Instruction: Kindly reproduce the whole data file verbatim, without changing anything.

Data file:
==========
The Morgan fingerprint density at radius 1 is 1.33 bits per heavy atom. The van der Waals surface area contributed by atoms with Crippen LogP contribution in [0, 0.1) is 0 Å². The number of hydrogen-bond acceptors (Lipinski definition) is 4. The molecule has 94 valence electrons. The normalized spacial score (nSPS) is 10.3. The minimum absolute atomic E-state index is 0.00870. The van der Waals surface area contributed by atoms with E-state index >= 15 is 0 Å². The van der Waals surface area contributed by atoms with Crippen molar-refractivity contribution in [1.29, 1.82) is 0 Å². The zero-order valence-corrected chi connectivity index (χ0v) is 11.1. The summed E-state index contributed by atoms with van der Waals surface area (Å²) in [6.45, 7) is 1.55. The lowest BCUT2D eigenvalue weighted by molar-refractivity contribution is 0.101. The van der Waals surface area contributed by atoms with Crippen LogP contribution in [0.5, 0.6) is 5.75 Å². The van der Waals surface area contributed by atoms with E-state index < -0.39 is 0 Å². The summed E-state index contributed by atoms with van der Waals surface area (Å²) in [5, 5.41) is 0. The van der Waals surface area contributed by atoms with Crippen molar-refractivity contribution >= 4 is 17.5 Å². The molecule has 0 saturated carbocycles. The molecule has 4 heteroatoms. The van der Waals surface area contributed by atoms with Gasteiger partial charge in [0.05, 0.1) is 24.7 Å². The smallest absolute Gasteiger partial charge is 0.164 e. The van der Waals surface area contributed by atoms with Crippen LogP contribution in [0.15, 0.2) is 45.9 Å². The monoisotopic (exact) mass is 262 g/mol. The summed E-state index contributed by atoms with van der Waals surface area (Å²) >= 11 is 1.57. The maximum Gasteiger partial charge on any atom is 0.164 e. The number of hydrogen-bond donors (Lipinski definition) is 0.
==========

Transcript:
The Morgan fingerprint density at radius 1 is 1.33 bits per heavy atom. The van der Waals surface area contributed by atoms with Crippen LogP contribution in [0, 0.1) is 0 Å². The number of hydrogen-bond acceptors (Lipinski definition) is 4. The molecule has 94 valence electrons. The normalized spacial score (nSPS) is 10.3. The minimum absolute atomic E-state index is 0.00870. The van der Waals surface area contributed by atoms with E-state index >= 15 is 0 Å². The van der Waals surface area contributed by atoms with Crippen molar-refractivity contribution in [1.29, 1.82) is 0 Å². The zero-order valence-corrected chi connectivity index (χ0v) is 11.1. The summed E-state index contributed by atoms with van der Waals surface area (Å²) in [6.45, 7) is 1.55. The lowest BCUT2D eigenvalue weighted by molar-refractivity contribution is 0.101. The van der Waals surface area contributed by atoms with Crippen LogP contribution in [0.5, 0.6) is 5.75 Å². The van der Waals surface area contributed by atoms with E-state index < -0.39 is 0 Å². The summed E-state index contributed by atoms with van der Waals surface area (Å²) in [5, 5.41) is 0. The van der Waals surface area contributed by atoms with Crippen molar-refractivity contribution >= 4 is 17.5 Å². The molecule has 0 saturated carbocycles. The molecule has 4 heteroatoms. The van der Waals surface area contributed by atoms with Gasteiger partial charge in [0.05, 0.1) is 24.7 Å². The smallest absolute Gasteiger partial charge is 0.164 e. The van der Waals surface area contributed by atoms with Crippen LogP contribution in [0.15, 0.2) is 45.9 Å². The monoisotopic (exact) mass is 262 g/mol. The summed E-state index contributed by atoms with van der Waals surface area (Å²) >= 11 is 1.57. The maximum Gasteiger partial charge on any atom is 0.164 e. The number of hydrogen-bond donors (Lipinski definition) is 0.